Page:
Skip to Main Content
Have library access? Log in through your library
Shakespeare and the Outer Mystery

Shakespeare and the Outer Mystery

Copyright Date: 1968
Pages: 216
  • Cite this Item
  • Book Info
    Shakespeare and the Outer Mystery
    Book Description:

    Shakespeare has been viewed by critics both as a secular writer who affirmed the dual nature of man and as a Christian allegorist whose work has a submerged but positive and elaborate pattern of Christian meaning. InShakespeare and the Outer Mystery, Robert H. West explores the philosophical and supernatural elements of five Shakespearean dramas --Macbeth,Hamlet,Othello,King Lear, andThe Tempest.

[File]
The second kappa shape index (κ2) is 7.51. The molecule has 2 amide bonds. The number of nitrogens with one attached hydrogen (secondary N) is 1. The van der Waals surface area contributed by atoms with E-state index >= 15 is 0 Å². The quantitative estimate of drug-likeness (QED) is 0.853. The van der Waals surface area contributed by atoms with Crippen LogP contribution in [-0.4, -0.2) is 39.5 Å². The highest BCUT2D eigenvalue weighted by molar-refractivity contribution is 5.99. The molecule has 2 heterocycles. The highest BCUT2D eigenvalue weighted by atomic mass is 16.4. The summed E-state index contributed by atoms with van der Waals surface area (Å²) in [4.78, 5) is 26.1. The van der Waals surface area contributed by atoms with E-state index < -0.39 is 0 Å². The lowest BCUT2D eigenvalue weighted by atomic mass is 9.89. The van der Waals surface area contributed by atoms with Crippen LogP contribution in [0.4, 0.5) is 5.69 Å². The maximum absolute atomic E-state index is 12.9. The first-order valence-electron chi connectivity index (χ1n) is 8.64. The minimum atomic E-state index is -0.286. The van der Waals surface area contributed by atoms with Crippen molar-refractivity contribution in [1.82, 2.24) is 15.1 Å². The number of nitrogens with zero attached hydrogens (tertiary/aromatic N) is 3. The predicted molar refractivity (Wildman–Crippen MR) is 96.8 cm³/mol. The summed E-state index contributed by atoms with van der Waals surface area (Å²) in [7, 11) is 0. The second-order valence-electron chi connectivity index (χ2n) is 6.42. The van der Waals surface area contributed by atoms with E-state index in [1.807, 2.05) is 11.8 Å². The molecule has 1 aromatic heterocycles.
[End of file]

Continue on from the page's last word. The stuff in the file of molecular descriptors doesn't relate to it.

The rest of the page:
Through his analysis, West discovers Shakespeare's respect for the mysteries of existence but no clear definition of the philosophical and moral context of his play worlds. An artistic motivation leads Shakespeare to use these elements ambiguously to create a dramatic effect rather than to teach a moral or ideological lesson.

    eISBN: 978-0-8131-6511-0
    Subjects: Language & Literature

Table of Contents

Export Selected Citations Export to NoodleTools Export to RefWorks Export to EasyBib Export a RIS file (For EndNote, ProCite, Reference Manager, Zotero, Mendeley...) Export a Text file (For BibTex)
  1. Front Matter
    (pp. i-iv)
  2. Preface
    (pp. v-viii)
    R. H. W.
  3. Table of Contents
    (pp. ix-x)
  4. CHAPTER ONE The Questions
    (pp. 1-20)